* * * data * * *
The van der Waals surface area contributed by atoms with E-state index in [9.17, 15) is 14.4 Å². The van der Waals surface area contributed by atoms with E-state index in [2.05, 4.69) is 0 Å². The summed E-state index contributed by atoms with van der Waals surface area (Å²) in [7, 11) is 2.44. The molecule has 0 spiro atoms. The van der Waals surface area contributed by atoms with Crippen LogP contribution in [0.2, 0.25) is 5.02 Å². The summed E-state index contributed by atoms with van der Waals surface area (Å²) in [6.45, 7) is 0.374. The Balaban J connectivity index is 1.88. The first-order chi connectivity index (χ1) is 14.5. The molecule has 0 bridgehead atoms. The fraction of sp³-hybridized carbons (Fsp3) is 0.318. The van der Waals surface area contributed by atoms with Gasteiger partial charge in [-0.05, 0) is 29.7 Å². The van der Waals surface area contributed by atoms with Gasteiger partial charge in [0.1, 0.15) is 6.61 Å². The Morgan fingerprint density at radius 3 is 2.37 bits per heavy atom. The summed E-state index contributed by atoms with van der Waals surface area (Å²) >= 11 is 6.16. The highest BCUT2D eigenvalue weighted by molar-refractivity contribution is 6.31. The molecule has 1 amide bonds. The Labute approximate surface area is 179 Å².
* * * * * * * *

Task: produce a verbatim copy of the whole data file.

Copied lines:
The van der Waals surface area contributed by atoms with E-state index in [9.17, 15) is 14.4 Å². The van der Waals surface area contributed by atoms with E-state index in [2.05, 4.69) is 0 Å². The summed E-state index contributed by atoms with van der Waals surface area (Å²) in [7, 11) is 2.44. The molecule has 0 spiro atoms. The van der Waals surface area contributed by atoms with Crippen LogP contribution in [0.2, 0.25) is 5.02 Å². The summed E-state index contributed by atoms with van der Waals surface area (Å²) in [6.45, 7) is 0.374. The Balaban J connectivity index is 1.88. The first-order chi connectivity index (χ1) is 14.5. The molecule has 0 bridgehead atoms. The fraction of sp³-hybridized carbons (Fsp3) is 0.318. The van der Waals surface area contributed by atoms with Gasteiger partial charge in [-0.05, 0) is 29.7 Å². The van der Waals surface area contributed by atoms with Gasteiger partial charge in [0.1, 0.15) is 6.61 Å². The Morgan fingerprint density at radius 3 is 2.37 bits per heavy atom. The summed E-state index contributed by atoms with van der Waals surface area (Å²) >= 11 is 6.16. The highest BCUT2D eigenvalue weighted by molar-refractivity contribution is 6.31. The molecule has 1 amide bonds. The Labute approximate surface area is 179 Å².